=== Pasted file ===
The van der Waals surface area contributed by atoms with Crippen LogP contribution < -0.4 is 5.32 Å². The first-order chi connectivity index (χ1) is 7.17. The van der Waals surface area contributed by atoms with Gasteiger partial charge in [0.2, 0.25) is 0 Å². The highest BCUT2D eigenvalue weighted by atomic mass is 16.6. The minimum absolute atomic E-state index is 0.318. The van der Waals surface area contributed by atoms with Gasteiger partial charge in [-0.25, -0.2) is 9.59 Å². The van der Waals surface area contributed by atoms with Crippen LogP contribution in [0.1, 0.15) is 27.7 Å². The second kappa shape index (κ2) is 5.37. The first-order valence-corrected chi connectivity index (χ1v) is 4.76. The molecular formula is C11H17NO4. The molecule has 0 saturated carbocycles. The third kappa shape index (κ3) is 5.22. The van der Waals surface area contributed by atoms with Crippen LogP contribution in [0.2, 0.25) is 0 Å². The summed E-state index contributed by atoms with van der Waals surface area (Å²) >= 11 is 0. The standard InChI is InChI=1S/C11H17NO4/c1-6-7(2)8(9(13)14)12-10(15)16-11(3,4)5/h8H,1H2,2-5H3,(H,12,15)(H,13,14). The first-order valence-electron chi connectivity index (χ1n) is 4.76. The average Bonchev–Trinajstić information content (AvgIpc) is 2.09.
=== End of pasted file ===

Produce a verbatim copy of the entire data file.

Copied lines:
The van der Waals surface area contributed by atoms with Crippen LogP contribution < -0.4 is 5.32 Å². The first-order chi connectivity index (χ1) is 7.17. The van der Waals surface area contributed by atoms with Gasteiger partial charge in [0.2, 0.25) is 0 Å². The highest BCUT2D eigenvalue weighted by atomic mass is 16.6. The minimum absolute atomic E-state index is 0.318. The van der Waals surface area contributed by atoms with Gasteiger partial charge in [-0.25, -0.2) is 9.59 Å². The van der Waals surface area contributed by atoms with Crippen LogP contribution in [0.1, 0.15) is 27.7 Å². The second kappa shape index (κ2) is 5.37. The first-order valence-corrected chi connectivity index (χ1v) is 4.76. The molecular formula is C11H17NO4. The molecule has 0 saturated carbocycles. The third kappa shape index (κ3) is 5.22. The van der Waals surface area contributed by atoms with Crippen LogP contribution in [0.2, 0.25) is 0 Å². The summed E-state index contributed by atoms with van der Waals surface area (Å²) >= 11 is 0. The standard InChI is InChI=1S/C11H17NO4/c1-6-7(2)8(9(13)14)12-10(15)16-11(3,4)5/h8H,1H2,2-5H3,(H,12,15)(H,13,14). The first-order valence-electron chi connectivity index (χ1n) is 4.76. The average Bonchev–Trinajstić information content (AvgIpc) is 2.09.